A system of bias has been noticed that expunge women (and people of color) out of STEM careers. It also has the ability to influence the services and products constructed by STEM organizations, like artificial intelligence (AI). These issues can be addressed by effective organizational strategies made to recruit, retain, and advance women in STEM occupations.
Here are a few statistics:
- In 2016, women in Scientific Research and Development worldwide were averaged to be less than a third (29.3%) of the total employed.
- The only regions in which women represent over one-third of the Research and Development workforce are Central Asia (48.2%), Latin American and the Caribbean (45.1%), the Arab States (41.5%), and Central and Eastern Europe (39.3%).
- Boards of Technology Companies with a history of lack of Gender Diversity have been shifting their strategies.
- In the IT industry, even though the representation of women amongst board directors is still low, it has seen a sharp rise from 14.8% in 2018 to 17.9% in 2019, especially compared to the other industries (including non-STEM).
- However, the IT industry still lacks women in leadership/senior roles.
- In the global scenario, in IT, women comprise only 16% of managers. The gender gap can still be seen when women are barely 3% of CEOs and 20% of CFOs.
- Women in India earned over half of undergraduate degrees in both information technology and computer (50.7%) and science (54.1%) fields but remained underrepresented in engineering and technology undergraduate degrees overall (31.4%) in 2018–19.
Top 10 Famous Women in STEM
We have listed down 10 Women in STEM who changed the world through their expertise in Science, technology, engineering, and mathematics.
1. Marie Curie, physicist
Madam Curie has won her name in history as the only woman who won two Nobel Prizes. Her contributions in Science won awards both in 1903 and 1911. Her contribution to radioactivity has been of vital importance to humankind. After her husband died tragically, she achieved her doctorate in 1903 and acquired his designation as the Professor of General Physics in Sorbonne, Paris, in 1906. She became the first woman to hold this designation. She also got appointed as the Curie Laboratory director in the Radium Institute of the University of Paris. Her fascination and eagerness for discovery on radioactivity ultimately caused an untimely death.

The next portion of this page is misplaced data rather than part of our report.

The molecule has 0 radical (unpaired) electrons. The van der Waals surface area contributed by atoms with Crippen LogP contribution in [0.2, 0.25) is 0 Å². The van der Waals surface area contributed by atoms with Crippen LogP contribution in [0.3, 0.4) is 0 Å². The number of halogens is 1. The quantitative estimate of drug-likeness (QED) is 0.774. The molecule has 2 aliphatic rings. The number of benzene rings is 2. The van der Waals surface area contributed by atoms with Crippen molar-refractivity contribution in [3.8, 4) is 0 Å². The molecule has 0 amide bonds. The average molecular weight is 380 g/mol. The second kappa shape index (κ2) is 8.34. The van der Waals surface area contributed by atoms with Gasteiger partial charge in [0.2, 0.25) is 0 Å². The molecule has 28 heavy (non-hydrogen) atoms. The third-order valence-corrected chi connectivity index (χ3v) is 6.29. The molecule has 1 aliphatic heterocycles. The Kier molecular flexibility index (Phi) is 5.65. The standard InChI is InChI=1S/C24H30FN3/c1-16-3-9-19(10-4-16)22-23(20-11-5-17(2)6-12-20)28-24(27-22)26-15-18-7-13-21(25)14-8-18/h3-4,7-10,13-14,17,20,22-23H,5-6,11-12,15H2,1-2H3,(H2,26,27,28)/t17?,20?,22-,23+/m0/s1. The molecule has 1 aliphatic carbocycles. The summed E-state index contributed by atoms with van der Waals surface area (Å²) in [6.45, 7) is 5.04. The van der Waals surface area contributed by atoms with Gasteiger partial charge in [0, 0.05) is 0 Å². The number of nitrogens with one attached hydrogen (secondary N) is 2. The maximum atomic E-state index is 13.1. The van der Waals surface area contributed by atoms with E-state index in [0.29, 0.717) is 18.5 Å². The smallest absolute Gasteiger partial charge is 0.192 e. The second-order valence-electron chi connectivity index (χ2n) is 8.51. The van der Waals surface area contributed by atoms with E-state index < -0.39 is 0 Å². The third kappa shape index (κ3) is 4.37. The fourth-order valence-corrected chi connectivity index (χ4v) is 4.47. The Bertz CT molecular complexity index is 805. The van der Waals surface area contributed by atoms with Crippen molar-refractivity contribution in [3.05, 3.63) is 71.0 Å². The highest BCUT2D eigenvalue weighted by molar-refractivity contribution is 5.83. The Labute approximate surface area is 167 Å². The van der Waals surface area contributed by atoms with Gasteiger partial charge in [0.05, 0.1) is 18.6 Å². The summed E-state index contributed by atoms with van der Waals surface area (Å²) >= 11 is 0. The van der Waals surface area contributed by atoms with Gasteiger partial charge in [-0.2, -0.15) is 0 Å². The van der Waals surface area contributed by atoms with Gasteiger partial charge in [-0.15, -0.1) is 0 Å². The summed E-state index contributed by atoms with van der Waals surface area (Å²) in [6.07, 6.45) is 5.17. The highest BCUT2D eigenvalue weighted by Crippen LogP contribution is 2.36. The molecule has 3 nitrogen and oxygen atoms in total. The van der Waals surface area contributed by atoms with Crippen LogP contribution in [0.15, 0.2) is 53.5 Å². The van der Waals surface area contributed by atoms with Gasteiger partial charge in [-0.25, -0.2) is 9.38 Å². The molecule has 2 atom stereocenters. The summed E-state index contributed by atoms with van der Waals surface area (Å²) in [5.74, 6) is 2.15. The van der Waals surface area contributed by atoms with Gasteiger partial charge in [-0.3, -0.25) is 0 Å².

2.Katherine Johnson, NASA Space Scientist
Katherine Johnson made her name in the STEM field by winning the Presidential Medal of Freedom Award in 2015 for her lifetime of work as a pioneering mathematician, physicist, and space scientist. She entered the West Virginia State College in 1932 and was among the first African American woman scientist at NASA in the 1950s. Along with her colleagues, Mary Jackson and Dorothy Vaughan, she made the calculations that guided the Friendship 7 Mission of NASA in 1962. She has also co-authored over 25 scientific papers as a research mathematician and teacher.
3. Rosalind Franklin
Rosalind is earned her reputation in the STEM field for her contribution to X-Ray diffraction images of DNA. Her Photo 51 led to the double helix structure discovered by Watson, Crick, and Wilkins in 1962. Had the Nobel Committee not has a rule not to make nominations after death, Her work would have won it. Watson had suggested that Franklin should be granted the Nobel Prize in Chemistry.